Facing a post-nuclear apocalypse? Don't have a cow, man

Shadows of Simpsons characters on cooling towers.

In a nuclear apocalypse there’s plenty of necessities: food, water, shelter, clothing. But what would people do for entertainment?

Well, in “Mr. Burns, a Post-Electric Play,” a dark comedy being performed by the UO’s University Theatre in early June, survivors band together and try to re-enact the “Cape Feare” episode of The Simpsons to brighten up the bleakness.

The play fast-forwards seven years, and the episode has become the center point for all pop culture. And in another 75 years, Bart and Lisa have transformed, turned into myths from which new forms of performance are created.

“They start off trying to remember, so it’s pretty close to the actual episode,” said Tricia Rodley, instructor in the UO’s Department of Theatre Arts and the director of the production. “By the time we get to seven years later, more noticeable changes start to happen, and in the third act these are not The Simpsons characters that we know and love; most have merged into more noble tropes. They're recognizable, but they serve a different function.”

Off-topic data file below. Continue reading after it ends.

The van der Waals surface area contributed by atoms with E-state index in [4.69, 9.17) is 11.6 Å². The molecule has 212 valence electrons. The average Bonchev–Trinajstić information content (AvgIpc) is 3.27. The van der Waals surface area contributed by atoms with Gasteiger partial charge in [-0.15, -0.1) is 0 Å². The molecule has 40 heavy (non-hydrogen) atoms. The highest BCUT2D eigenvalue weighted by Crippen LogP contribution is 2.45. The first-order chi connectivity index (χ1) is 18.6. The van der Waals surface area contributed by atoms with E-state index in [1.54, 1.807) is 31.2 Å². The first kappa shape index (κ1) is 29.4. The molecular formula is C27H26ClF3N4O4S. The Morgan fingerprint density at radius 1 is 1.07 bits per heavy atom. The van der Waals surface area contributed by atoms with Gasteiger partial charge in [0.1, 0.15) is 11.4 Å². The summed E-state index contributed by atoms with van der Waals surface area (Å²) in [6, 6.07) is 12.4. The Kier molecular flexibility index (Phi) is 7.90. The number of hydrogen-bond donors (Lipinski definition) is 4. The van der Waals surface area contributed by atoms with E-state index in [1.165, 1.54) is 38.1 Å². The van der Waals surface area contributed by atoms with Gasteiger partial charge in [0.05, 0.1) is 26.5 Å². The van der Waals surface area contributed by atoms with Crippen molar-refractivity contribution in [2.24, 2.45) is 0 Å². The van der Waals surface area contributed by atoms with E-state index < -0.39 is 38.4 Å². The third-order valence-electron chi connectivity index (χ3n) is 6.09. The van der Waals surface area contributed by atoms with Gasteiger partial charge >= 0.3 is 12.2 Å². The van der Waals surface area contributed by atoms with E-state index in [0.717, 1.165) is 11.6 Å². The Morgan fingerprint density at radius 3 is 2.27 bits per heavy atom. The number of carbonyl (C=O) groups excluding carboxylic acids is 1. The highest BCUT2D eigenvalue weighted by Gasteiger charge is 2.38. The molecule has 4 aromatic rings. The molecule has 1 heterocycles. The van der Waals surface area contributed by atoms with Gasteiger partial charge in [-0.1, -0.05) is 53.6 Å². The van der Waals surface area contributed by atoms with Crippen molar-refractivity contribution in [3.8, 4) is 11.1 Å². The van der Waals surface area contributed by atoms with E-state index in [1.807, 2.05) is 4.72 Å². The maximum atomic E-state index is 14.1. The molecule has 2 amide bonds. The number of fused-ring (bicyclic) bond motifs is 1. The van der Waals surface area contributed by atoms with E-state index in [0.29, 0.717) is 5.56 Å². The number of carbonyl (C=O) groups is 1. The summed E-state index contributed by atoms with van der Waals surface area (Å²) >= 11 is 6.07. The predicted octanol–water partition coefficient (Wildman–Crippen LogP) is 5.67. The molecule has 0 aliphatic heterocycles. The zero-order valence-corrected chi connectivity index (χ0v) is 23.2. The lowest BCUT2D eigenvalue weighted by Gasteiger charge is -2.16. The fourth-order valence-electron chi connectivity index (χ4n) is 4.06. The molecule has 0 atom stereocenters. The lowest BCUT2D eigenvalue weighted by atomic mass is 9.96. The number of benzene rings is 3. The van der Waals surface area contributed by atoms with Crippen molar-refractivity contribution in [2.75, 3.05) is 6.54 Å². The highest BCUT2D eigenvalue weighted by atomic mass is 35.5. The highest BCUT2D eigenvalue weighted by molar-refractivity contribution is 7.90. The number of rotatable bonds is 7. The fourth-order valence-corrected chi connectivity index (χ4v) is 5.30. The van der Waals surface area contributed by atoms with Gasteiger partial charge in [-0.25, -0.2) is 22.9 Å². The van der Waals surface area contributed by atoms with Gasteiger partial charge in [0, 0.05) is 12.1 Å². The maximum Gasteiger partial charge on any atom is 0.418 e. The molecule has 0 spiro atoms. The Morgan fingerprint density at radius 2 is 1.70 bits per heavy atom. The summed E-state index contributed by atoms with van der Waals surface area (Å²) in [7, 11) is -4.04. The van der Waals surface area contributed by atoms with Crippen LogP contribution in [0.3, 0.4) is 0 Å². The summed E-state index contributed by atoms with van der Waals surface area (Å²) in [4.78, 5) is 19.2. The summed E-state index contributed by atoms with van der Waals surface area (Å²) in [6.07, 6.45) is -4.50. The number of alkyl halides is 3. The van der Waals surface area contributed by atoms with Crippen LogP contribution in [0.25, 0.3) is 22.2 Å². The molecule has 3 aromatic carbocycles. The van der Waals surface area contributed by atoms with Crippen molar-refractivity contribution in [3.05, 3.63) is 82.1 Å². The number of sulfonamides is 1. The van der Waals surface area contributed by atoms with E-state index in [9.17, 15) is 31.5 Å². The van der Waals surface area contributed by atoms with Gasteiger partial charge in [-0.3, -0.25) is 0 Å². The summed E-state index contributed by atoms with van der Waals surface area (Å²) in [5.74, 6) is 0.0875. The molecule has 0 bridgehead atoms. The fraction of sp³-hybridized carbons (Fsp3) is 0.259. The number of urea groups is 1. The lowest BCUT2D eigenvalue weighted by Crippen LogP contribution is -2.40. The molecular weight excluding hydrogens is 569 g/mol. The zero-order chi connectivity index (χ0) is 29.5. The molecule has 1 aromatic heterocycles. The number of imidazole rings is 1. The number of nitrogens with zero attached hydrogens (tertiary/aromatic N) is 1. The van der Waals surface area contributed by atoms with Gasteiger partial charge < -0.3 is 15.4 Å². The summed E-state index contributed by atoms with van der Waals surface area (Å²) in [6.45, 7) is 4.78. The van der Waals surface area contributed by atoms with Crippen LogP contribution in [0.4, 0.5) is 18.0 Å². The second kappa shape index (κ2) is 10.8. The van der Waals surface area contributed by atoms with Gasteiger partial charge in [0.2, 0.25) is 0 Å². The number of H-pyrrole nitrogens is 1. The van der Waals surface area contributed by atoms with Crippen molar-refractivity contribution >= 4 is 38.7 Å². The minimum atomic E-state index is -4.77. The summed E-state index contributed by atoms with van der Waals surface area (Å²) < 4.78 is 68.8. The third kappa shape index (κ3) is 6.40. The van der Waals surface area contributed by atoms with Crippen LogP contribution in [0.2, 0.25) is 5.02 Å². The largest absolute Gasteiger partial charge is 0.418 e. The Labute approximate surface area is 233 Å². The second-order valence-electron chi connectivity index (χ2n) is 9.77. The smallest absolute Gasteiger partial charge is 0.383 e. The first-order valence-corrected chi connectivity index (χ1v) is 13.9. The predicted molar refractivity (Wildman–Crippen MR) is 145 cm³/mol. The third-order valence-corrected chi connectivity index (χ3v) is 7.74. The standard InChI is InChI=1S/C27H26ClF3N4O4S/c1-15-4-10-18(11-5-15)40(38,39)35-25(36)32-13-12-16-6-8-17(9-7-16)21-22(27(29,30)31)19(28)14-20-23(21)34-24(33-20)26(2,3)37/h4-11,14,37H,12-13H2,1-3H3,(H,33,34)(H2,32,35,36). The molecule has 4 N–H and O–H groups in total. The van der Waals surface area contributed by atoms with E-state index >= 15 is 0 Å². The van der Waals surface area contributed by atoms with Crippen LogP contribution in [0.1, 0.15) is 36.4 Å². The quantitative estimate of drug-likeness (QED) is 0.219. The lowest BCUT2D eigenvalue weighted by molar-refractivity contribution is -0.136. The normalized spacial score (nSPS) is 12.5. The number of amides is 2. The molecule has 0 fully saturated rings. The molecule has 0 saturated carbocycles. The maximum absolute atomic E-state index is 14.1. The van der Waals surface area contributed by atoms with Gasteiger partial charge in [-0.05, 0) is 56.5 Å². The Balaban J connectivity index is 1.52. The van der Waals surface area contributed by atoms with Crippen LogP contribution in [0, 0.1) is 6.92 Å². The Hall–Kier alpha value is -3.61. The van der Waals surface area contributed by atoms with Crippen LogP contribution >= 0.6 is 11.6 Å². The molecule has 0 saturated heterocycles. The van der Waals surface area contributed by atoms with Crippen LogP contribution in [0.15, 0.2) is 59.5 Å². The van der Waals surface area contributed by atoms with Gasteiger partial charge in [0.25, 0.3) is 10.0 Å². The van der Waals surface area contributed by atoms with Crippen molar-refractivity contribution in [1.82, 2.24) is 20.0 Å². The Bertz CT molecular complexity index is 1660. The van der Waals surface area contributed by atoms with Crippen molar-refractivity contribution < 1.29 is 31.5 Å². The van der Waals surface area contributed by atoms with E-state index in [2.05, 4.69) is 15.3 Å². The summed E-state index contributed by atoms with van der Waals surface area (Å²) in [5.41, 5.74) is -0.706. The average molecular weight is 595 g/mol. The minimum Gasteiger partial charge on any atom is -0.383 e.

“Mr. Burns” premiers at the Hope Theatre in the Miller Theatre Complex on June 1 at 8 p.m. and runs through June 11 at 2 p.m. For all show dates and times, or to purchase tickets, visit the UO Ticket Office’s website. Tickets are $10 for adults, $8 for seniors, faculty, staff and non-UO students, and are free for UO students.

The play was written by Anne Washburn in 2012 and opened at the Woolly Mammoth Theatre Company in Washington, D.C. It was a 2015 Whiting Award winner, which is given annually to 10 emerging writers in fiction, nonfiction, poetry and drama.

Rodley said she chose “Mr. Burns,” which the cast and crew have been working on for more than a year because the issues it addresses are very relevant in today’s world.

“The way the world is going right now there’s a very present fear of nuclear catastrophe in a way there hasn’t been in a while,” she said. “It’s about community and how we respond to disaster together, and the idea of cultural memory — what we remember, what we value, how we try to hold on to that if it’s taken away from us.”

By Noah Ripley, University Communications